How preschoolers benefit from having a family dog
How preschoolers benefit from having a family dog
The relationship between human and hound goes back thousands of years and there are lots of reasons why pet pooches are still a big part of the modern family.
Dogs make us feel loved, relaxed and happy. They encourage us to exercise; support those with special needs; and teach our children important life lessons around responsibility, cause and effect, self-regulation and even mortality.
In the past, researchers have found that having a family pet may protect school-aged kids (and especially only children) from developing social-emotional problems; and now new research indicates that the physical and emotional health of preschoolers might be boosted by having a pet dog.
Here we explore the recent findings in more detail and learn how a BFF (best furry friend) can benefit ages two to five.
How did the research come about?
The Play Spaces and Environments for Children’s Physical Activity (PLAYCE) project has been looking at different influences on preschoolers’ physical activity, and this sub-study looked at the relationship between dog ownership and preschoolers’ social-emotional development.
To see the effect of a family dog in early childhood, Associate Professor Hayley Christian and her team surveyed 1,646 parents to ascertain whether families with preschoolers owned a dog, and if they did, how regularly their preschoolers actively played with the dog or went on family dog walks.
The parents also filled out a ‘Strengths and Difficulties’ questionnaire, so the researchers could measure each child’s social-emotional development.
How does dog ownership positively affect preschoolers?
After calibrating all the data, the research team found that children from dog-owning households:
- Were 30 to 40 per cent less likely to have conduct or peer problems (i.e. behaviour or friend problems)
- Had 23 per cent fewer total difficulties and
- Were 34 per cent more likely to have pro-social behaviours (e.g. sharing and cooperating behaviours) than children without a dog.
As an added bonus, this study suggests that the more time a preschooler spends positively interacting with their dog, the better pro-social behaviours they’ll have.
Specifically, the researchers found that if a young child walked with their dog at least once a week and actively played with it three or more times a week, then this increased the likelihood of their pro-social behaviour by up to 74 per cent and lowered their total difficulties by 36 per cent.
Did this come as a surprise to the researchers?
Yes and no, because although the researchers knew that pet ownership would be a positive thing for preschoolers, the strength of the results was unexpected.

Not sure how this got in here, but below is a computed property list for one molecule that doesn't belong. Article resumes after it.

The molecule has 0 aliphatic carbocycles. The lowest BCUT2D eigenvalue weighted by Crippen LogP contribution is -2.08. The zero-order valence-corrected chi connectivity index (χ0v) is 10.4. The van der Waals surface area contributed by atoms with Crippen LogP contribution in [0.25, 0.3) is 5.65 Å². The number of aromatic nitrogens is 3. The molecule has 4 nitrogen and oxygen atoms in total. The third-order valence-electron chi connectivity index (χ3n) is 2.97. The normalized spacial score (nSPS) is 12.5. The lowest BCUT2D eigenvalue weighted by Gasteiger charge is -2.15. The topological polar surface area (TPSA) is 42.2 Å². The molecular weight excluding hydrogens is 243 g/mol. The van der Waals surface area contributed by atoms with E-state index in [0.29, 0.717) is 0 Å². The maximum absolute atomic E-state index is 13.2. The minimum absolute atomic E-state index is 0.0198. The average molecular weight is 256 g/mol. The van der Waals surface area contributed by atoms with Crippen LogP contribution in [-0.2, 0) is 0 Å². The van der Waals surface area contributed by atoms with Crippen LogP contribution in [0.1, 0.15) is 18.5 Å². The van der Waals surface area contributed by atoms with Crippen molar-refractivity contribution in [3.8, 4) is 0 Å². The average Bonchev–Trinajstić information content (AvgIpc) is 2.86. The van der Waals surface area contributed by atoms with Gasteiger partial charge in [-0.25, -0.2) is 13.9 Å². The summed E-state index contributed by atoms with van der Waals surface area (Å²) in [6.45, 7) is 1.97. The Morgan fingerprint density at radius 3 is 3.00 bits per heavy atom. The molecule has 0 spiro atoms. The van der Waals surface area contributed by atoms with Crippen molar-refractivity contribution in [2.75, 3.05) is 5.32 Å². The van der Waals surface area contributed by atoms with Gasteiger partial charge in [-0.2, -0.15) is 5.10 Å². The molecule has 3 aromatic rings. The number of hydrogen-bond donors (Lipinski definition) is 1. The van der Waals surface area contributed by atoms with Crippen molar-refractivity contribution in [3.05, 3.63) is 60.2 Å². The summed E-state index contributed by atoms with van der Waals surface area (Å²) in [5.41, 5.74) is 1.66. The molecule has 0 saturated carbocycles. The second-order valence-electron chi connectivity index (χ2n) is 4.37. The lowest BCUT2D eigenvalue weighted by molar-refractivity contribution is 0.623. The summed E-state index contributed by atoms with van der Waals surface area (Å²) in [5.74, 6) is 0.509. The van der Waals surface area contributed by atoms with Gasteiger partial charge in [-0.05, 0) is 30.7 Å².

Associate Professor Christian says, ‘While we expected that dog ownership would provide some benefits for young children’s wellbeing, we were surprised that the mere presence of a family dog was associated with many positive behaviours and emotions.’
The team says more research is needed to find, ‘The exact mechanism by which dog ownership’ brings these benefits in early childhood, but they’re guessing that it’s the attachment between child and dog that leads to positive behaviours – with more time spent playing and walking translating to a stronger bond.
How can the findings be used for motivational purposes?
National and international guidelines recommend that preschoolers should be moving for at least three hours every day, but in reality, many of our under-fives are less active and more sedentary than they should be.
For this reason, the PLAYCE team sees an opportunity to promote dog ownership as a way of encouraging youngsters to play, walk and move more in their early years.
Associate Professor Christian says, ‘Given how important physical activity is to a child’s health and social and emotional development, we really need to make the most of any opportunity to get kids moving’ and she believes that, ‘Family dog ownership could be a valuable strategy in achieving this.’
Of course, getting a dog is a big decision and one that shouldn’t be rushed. A pooch will be part of your family for years to come, but if you do have the time and space to meet its needs, then this kind of BFF has many benefits in your child’s early years and as they grow.
In fact, it might be the paw-fect fit.
This child care article was last reviewed or updated on Wednesday, 21 October 2020
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